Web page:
This project (10) evaluated audible pedestrian traffic signals (APTS) from three perspectives: 1) the patterns of use and the impact of these signals on pedestrian travel; 2) the physical characteristics of the sound emitted by the Nagoya/Traconex APTS; and, 3) the detectability of the sounds emitted by this brand of APTS. This paper, the last of three companion articles (13,14), describes the detectability of the sounds emitted by the Nagoya/Traconex audible traffic signal, the unit most commonly found in the western United States and almost exclusively in California. To determine detectability, three groups of subjects with normal hearing - young sighted adults (controls), elderly sighted adults, and elderly blind adults - participated in an audiological study. Auditory stimuli, which consisted of APTS sounds embedded in various levels of interfering traffic noise, were presented to subjects seated inside a double-walled sound-treated chamber. The subjects were instructed to press down on a response button as soon as they heard the audible pedestrian traffic signal. The percentage of correct detections determined the absolute detectability of APTS under various S/N ratios. The subjects' speed of response indicated how quickly a pedestrian might begin to cross the intersection upon hearing the APTS.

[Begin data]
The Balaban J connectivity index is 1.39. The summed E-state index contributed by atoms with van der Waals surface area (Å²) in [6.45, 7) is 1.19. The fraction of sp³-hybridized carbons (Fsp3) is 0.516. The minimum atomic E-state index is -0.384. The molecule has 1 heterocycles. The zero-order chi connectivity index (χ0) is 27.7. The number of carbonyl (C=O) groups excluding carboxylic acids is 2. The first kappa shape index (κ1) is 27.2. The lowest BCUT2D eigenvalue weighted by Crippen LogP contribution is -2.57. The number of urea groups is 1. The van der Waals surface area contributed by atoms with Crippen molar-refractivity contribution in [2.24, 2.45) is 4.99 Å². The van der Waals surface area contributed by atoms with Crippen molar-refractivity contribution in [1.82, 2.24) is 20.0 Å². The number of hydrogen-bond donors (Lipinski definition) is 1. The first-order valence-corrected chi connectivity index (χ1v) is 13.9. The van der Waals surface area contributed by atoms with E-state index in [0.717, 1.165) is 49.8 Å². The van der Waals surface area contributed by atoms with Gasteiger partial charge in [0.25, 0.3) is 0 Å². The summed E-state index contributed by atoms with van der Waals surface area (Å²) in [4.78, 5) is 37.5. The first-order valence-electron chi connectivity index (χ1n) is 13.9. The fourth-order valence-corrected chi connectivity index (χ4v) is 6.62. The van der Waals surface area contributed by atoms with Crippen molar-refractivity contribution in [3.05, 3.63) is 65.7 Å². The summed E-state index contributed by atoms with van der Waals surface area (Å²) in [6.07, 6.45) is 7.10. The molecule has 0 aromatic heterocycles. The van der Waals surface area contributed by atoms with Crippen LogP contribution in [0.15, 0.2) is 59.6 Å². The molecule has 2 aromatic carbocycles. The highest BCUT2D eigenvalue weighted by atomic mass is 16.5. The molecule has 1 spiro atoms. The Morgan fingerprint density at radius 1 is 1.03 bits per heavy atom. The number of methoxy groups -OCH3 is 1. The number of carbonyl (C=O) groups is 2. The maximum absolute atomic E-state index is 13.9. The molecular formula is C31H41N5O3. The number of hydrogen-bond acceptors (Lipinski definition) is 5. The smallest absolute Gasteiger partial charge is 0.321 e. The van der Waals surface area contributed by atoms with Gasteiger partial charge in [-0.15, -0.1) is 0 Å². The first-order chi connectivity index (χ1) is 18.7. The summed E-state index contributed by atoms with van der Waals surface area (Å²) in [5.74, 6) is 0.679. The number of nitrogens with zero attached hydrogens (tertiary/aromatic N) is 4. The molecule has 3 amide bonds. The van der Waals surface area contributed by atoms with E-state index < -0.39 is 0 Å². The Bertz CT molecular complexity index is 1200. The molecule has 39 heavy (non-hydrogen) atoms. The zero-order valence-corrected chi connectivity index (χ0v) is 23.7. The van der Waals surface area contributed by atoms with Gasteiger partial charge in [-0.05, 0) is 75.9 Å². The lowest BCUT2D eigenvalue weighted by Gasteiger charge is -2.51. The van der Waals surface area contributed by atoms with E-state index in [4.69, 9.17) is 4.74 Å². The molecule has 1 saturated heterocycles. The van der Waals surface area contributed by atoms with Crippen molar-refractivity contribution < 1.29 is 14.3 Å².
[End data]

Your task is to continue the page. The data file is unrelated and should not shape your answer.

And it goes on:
|Original language||English (US)|
|Number of pages||8|
|Journal||Journal of Rehabilitation Research and Development|
|State||Published - 1991|
ASJC Scopus subject areas